Business Highlights: Afghanistan Database, Rail Battle
Elizabeth Holmes’ trial to dissect the fall of a tech star
SAN JOSE, Calif. (AP) – Elizabeth Holmes once seemed destined to fulfill her dream of becoming Silicon Valley’s next superstar. His promises to revolutionize medicine by running his startup, Theranos, have been publicly hailed by former President Bill Clinton and then Vice President Joe Biden. But after the scandalous collapse of a business once valued at $ 9 billion, Holmes goes to a San Jose, Calif. Courtroom to defend herself against criminal allegations describing her as the devious mastermind of a fraud that duped investors, former US government officials and patients. whose life has been put at risk by blood testing technology that has never come close to delivering on its bold promises.
US stocks largely close lower, but the Nasdaq is still higher
NEW YORK (AP) – Stocks closed largely lower on Wall Street on Tuesday as traders returned from Labor Day, even as gains from some large tech companies pushed the Nasdaq composite barely higher. The benchmark S&P 500 slipped 0.3%. Meanwhile, gains from Apple, Facebook and a few other tech heavyweights pushed the Nasdaq up just under 0.1%, enough for a new all-time high. The Dow Jones lost 0.8%. The yield on 10-year Treasuries climbed to 1.37%, which helped push up bank stocks like Bank of America and JPMorgan Chase. Energy prices have fallen significantly. The benchmark US crude oil price fell 1.4%.
US-Built Databases A Potential Taliban Suppression Tool
BOSTON (AP) – In two decades, the United States and its allies have spent hundreds of millions of dollars building databases for the people of Afghanistan. The nobly stated goal was to promote law and order and government accountability, and to modernize a war-torn land. But during the Taliban’s lightning takeover, most of this digital device fell into the hands of an unreliable ruler. Built with few guarantees of data protection, this system now risks becoming a high-tech tool of a surveillance state. As the Taliban seize power, many Afghans fear that databases, including biometrics for tracking individuals, will be used to impose social control and punish perceived enemies.
Kansas City Southern in talks over $ 31 billion Canadian Pacific offer
OMAHA, Neb. (AP) – Kansas City Southern is in talks with Canadian Pacific Railway to determine if its $ 31 billion offer is the best offer on the table after regulators rejected a key part of the $ 33.6 billion offer. Canadian National dollars last week. Kansas City Southern said on Saturday its board of directors felt CP’s lower bid might be the better deal, as the Surface Transportation Board said Canadian National would not be able to use a trust with right to vote to acquire Kansas City Southern. Canadian Pacific and Kanas City Southern have all week to settle their differences, but CP has set a September 12 deadline for its latest offer.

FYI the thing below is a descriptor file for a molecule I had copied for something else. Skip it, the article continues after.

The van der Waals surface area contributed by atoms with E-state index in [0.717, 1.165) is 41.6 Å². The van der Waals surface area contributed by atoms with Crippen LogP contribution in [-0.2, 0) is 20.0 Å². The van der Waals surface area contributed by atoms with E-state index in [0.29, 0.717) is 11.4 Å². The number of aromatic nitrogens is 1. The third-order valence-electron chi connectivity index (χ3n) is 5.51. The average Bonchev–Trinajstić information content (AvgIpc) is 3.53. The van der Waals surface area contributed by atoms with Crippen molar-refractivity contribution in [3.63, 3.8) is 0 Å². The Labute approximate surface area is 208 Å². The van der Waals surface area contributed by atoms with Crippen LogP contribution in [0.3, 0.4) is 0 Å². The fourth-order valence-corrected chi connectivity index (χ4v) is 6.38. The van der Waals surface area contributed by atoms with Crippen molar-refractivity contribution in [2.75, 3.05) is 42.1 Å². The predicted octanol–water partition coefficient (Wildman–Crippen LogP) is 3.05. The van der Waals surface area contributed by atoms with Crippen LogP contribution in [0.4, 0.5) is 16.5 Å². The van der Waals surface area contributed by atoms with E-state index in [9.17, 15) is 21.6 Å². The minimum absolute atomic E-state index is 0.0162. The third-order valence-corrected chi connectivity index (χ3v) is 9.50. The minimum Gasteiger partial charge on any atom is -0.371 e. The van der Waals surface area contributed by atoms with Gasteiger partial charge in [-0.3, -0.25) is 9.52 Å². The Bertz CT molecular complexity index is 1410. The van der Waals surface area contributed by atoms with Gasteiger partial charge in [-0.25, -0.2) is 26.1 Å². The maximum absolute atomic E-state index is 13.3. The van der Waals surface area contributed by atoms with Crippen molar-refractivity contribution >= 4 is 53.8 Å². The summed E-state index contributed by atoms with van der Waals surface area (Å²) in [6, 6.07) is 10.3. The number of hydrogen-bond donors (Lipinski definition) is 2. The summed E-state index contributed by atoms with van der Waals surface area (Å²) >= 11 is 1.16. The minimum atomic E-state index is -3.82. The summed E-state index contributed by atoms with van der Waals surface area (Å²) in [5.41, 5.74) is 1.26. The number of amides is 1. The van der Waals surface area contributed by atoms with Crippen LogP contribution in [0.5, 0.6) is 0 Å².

Ford hires former head of Apple car project
NEW YORK (AP) – Ford Motor Co. has hired a former Apple and Tesla executive to lead the company’s advanced technologies and new on-board systems. This is a critical position for Ford as the auto industry shifts to vehicles powered by electricity and guided by computers. Before Doug Field joined Ford, he was vice president of special projects at Apple and engineer at Tesla. Apple has been rumored to have been working on its own car project for some time, but details of that project have been kept under wraps. Field also worked on Tesla’s Model 3 vehicle.
Biden seeks additional funds for help from Ida and Afghans
WASHINGTON (AP) – The White House is asking Congress to approve additional spending of $ 24 billion to manage the costs of Hurricane Ida and other natural disasters. It is also seeking $ 6.4 billion for the resettlement of evacuees from Afghanistan to help with transportation, government treatment and public health examinations. Shalanda Young, acting director of the Bureau of Management and Budget, outlined the interim funding requests in a blog post on Tuesday. She says “it is clear” that Congress will need more time to pass a full 2022 budget to avoid a government shutdown when fiscal 2021 ends on September 30.
Revlon CEO Discusses Pandemic Beauty Habits, Staying Nimble
NEW YORK (AP) – Revlon was already facing great challenges when Debra Perelman became the first female CEO in its 89-year history in 2018. The publicly traded company backed by billionaire father Ron Perelman, MacAndrews & Forbes Inc . had struggled for years. This includes high debt, changing consumer tastes and intense competition. Revlon’s problems only intensified with the pandemic, hurting lipstick sales as people masked themselves and stayed at home. But Perelman is optimistic about the brand’s future, highlighting the steps it has taken to accelerate e-commerce and be more nimble in the face of the competition.
German industrial production picks up after several declines
BERLIN (AP) – Official figures show that German industrial production rose in July after three consecutive months of declines which reflected supply chain problems. The Economy Ministry said on Tuesday that overall production rose 1% from the previous month. In June, it had fallen by 1%. There were larger increases in the production of cars and auto parts, which rose 1.9%, and machinery, which rose 6.9%. The ministry said while the semiconductor delivery issues that weighed on production are expected to continue for some time, the latest figures suggest the worst may be over.
The S&P 500 lost 15.40 points, or 0.3%, to 4,520.03. The Dow Jones Industrial Average lost 269.09 points, or 0.8%, to 35,100. The Nasdaq was up 10.81 points, or 0.1%, to 15,374.33. The Russell 2000 Small Business Index fell 16.44 points, or 0.7%, to 2,275.61.